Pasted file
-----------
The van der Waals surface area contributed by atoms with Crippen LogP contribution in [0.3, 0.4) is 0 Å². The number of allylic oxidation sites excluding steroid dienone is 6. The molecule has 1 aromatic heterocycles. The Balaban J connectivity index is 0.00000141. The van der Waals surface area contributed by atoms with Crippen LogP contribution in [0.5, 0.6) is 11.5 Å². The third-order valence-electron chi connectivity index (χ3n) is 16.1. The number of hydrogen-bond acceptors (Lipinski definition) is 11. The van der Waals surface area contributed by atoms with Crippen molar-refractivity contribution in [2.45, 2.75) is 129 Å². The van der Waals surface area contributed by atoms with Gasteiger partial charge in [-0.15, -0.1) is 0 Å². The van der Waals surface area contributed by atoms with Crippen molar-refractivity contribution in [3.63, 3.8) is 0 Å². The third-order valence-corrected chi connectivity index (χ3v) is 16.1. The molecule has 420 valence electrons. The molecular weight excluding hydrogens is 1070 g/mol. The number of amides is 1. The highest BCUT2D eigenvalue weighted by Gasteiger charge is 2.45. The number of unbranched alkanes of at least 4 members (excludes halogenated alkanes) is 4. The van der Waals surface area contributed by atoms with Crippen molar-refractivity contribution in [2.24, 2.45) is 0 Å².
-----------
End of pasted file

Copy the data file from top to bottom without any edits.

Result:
The van der Waals surface area contributed by atoms with Crippen LogP contribution in [0.3, 0.4) is 0 Å². The number of allylic oxidation sites excluding steroid dienone is 6. The molecule has 1 aromatic heterocycles. The Balaban J connectivity index is 0.00000141. The van der Waals surface area contributed by atoms with Crippen LogP contribution in [0.5, 0.6) is 11.5 Å². The third-order valence-electron chi connectivity index (χ3n) is 16.1. The number of hydrogen-bond acceptors (Lipinski definition) is 11. The van der Waals surface area contributed by atoms with Crippen molar-refractivity contribution in [2.45, 2.75) is 129 Å². The van der Waals surface area contributed by atoms with Gasteiger partial charge in [-0.15, -0.1) is 0 Å². The van der Waals surface area contributed by atoms with Crippen molar-refractivity contribution in [3.63, 3.8) is 0 Å². The third-order valence-corrected chi connectivity index (χ3v) is 16.1. The molecule has 420 valence electrons. The molecular weight excluding hydrogens is 1070 g/mol. The number of amides is 1. The highest BCUT2D eigenvalue weighted by Gasteiger charge is 2.45. The number of unbranched alkanes of at least 4 members (excludes halogenated alkanes) is 4. The van der Waals surface area contributed by atoms with Crippen molar-refractivity contribution in [2.24, 2.45) is 0 Å².